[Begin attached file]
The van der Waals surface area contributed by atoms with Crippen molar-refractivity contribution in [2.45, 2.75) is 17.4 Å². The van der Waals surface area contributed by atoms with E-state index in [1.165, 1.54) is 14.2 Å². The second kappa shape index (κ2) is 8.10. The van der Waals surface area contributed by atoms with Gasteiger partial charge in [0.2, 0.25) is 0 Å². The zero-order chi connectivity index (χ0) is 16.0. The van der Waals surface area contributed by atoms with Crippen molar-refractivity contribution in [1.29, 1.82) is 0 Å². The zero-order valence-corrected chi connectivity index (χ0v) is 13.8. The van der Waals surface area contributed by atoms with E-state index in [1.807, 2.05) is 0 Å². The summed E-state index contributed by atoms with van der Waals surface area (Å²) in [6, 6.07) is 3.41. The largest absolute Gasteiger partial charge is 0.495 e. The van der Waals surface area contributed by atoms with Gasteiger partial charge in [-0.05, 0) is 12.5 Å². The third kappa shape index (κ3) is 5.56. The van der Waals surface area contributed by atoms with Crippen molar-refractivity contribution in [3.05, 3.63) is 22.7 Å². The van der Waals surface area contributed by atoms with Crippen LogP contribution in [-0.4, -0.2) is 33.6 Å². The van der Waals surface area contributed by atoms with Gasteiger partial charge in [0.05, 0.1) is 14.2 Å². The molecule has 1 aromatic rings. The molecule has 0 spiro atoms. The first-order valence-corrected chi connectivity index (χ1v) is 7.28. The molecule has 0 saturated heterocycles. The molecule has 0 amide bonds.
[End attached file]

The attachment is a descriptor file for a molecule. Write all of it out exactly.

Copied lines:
The van der Waals surface area contributed by atoms with Crippen molar-refractivity contribution in [2.45, 2.75) is 17.4 Å². The van der Waals surface area contributed by atoms with E-state index in [1.165, 1.54) is 14.2 Å². The second kappa shape index (κ2) is 8.10. The van der Waals surface area contributed by atoms with Gasteiger partial charge in [0.2, 0.25) is 0 Å². The zero-order chi connectivity index (χ0) is 16.0. The van der Waals surface area contributed by atoms with Crippen molar-refractivity contribution in [1.29, 1.82) is 0 Å². The zero-order valence-corrected chi connectivity index (χ0v) is 13.8. The van der Waals surface area contributed by atoms with E-state index in [1.807, 2.05) is 0 Å². The summed E-state index contributed by atoms with van der Waals surface area (Å²) in [6, 6.07) is 3.41. The largest absolute Gasteiger partial charge is 0.495 e. The van der Waals surface area contributed by atoms with Gasteiger partial charge in [-0.05, 0) is 12.5 Å². The third kappa shape index (κ3) is 5.56. The van der Waals surface area contributed by atoms with Crippen molar-refractivity contribution in [3.05, 3.63) is 22.7 Å². The van der Waals surface area contributed by atoms with Crippen LogP contribution in [-0.4, -0.2) is 33.6 Å². The van der Waals surface area contributed by atoms with Gasteiger partial charge in [0.05, 0.1) is 14.2 Å². The molecule has 1 aromatic rings. The molecule has 0 spiro atoms. The first-order valence-corrected chi connectivity index (χ1v) is 7.28. The molecule has 0 saturated heterocycles. The molecule has 0 amide bonds.